Your body is a temple. It is the vessel of your consciousness and you need to treat it as such. Whenever you are about to ingest something, ask yourself, “Would I put this in a temple?” People already know what is healthy and what they should be eating. Eating junk is showing disrespect to yourself and it is not doing you any good in terms of your overall energy levels and health.
I have personally adopted a strict vegetarian diet which means I don’t eat any animal products. While most people who pursue this out of an ethical ideal, health was the motivating force for myself. When I read the extensive research showing the effects that eating the amount of protein and fat in a typical American diet was doing to our bodies, I gave it up entirely. I suggest you research and experiment with your own diets. Understanding which foods give you the most stable levels of consistent energy, can go a long way into improving it.
Sleep is another huge factor in energy levels. Many over stressed and busy people start cutting into their sleeping time in order to get more things done. This can be incredibly dangerous if we aren’t careful. Being well rested and having tons of energy is more important then getting an extra two hours in the day. I’d rather have my 16 hours of energized and productive waking time than a sluggish 18-20.
Although some personal development masters like Steve Pavlina have been able to pull off bizarre sleeping rituals such as polyphasic sleeping in order to increase their waking hours, this is both highly unusual and forms an exception to the rule. If you can condition your body to have the same amount of energy with one of these bizarre sleeping patterns, go ahead, but for 99.99% of the population, cutting sleep simply cuts energy. Period.
Energy levels fluctuate throughout the day. Since digestion uses so much energy in the body, after dinner and lunch are usually not the best times to be expecting peak energy levels. Finding your own patterns of energy and exploiting that to get the maximum productivity is also important. Sensitize yourself to your own rhythms of energy.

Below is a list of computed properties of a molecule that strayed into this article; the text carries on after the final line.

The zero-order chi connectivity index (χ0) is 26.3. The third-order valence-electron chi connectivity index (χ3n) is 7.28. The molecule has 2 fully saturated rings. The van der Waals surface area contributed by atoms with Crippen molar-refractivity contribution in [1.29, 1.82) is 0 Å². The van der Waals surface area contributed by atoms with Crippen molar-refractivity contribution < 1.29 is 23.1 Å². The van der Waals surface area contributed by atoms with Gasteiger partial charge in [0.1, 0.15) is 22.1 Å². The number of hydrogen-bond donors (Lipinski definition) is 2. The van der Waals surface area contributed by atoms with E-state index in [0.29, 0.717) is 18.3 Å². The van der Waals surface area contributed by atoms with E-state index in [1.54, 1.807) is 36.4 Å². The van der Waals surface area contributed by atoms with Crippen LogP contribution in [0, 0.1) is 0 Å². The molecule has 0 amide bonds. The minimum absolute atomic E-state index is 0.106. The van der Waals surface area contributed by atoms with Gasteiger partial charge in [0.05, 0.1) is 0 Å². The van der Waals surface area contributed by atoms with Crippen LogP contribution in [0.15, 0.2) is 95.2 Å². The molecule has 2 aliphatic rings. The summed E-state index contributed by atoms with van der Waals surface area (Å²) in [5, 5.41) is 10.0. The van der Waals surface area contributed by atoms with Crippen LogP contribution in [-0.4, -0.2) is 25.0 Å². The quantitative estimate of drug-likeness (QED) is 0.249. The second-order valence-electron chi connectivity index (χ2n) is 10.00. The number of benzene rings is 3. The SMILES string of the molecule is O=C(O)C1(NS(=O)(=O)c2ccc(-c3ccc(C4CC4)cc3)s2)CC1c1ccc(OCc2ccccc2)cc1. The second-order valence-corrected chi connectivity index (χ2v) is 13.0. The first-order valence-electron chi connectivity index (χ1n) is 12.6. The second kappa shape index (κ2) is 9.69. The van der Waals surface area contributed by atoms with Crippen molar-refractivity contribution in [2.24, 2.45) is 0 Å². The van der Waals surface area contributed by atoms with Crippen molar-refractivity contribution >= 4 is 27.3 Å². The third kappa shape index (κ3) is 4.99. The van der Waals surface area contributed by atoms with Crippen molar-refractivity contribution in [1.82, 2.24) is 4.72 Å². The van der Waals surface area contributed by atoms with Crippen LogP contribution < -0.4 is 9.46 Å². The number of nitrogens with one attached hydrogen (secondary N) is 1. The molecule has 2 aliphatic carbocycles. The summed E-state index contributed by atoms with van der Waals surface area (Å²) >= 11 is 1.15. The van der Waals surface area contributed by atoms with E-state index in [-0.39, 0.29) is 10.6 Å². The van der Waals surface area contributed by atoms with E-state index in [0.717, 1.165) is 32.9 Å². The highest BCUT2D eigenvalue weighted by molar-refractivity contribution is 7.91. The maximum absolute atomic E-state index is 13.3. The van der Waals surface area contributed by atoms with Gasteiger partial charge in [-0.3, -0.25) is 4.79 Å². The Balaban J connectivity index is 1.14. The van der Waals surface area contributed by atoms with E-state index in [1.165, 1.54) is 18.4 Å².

If you know that you have optimal energies at 11:00 AM, then schedule your most taxing work then. Scheduling to your own natural rhythms can be an easy way to increase your productivity.
We only perceive time to be a resource, as it is actually a constant. We each get twenty four hours in each day. We can’t get more or less. Time is a resource that we can only spend effectively, never increase. I wrote about this here.
I think time management, or productivity, really breaks down into three major ideas: determining what is important, doing it now and organizing. Most time management books focus on one of these three things.
Determining What is Important
This is the first step of effectively using time. In order to do things properly we need to focus our attention on what will provide the most value or importance at any given time. Figuring out what really matters ultimately saves more time, energy and money than anything else. I wrote extensively about this in this article.
Do It Now!
Once you’ve decided on what is important then you need to do it now. This brainless step is critical in time management. If you’ve got twenty things on your to do list, surfing the internet is not effectively managing your time. Unfortunately this is the step most people neglect. It is relatively easy to decide what is important compared to actually doing that and doing it now.
Dave Allen’s famous Getting Things Done, is really all about this step. Organizing all of the things you need to spend time on allows you to be far more efficient in doing them. Using lists, calendars, planners, and general systems to store everything means less wasted time. Automating your routine actions so that they happen in the most efficient way possible avoids wasting time.
This is really the last step in time management, however. Organization is only useful once you’ve already decided what is important and will do it now. This process only optimizes what you already have. It won’t matter how fast you are doing the wrong thing. Careful organization can sometimes free up more time to devote to the first steps, but I think this ultimately a very backwards approach to time management.
Measurement is a critical aspect in all of these resources. Measuring and planning your usage of money, energy and time is critical that they get spent correctly. Keep records of these three resources on file so you can track changes and help improvement. The old adage that says whatever is measured, improves, is very true here.
Money, energy and time are actually very similar in how they are managed, improved and controlled. Many of the tips I gave for managing one could apply equally to the other two. Keeping careful and precise control over these three elements is going to make a huge difference in your own personal development. Neglecting any one of these three elements will also cause major problems.
I challenge you to think about how you could improve any of these three resources today. If you are still new to the process of personal development, chances are there are many obvious opportunities for you to improve. If you aren’t sure where to start, go to your library and read some books on these subjects to see how you can improve them.
Manage your resources and get the most out of your life!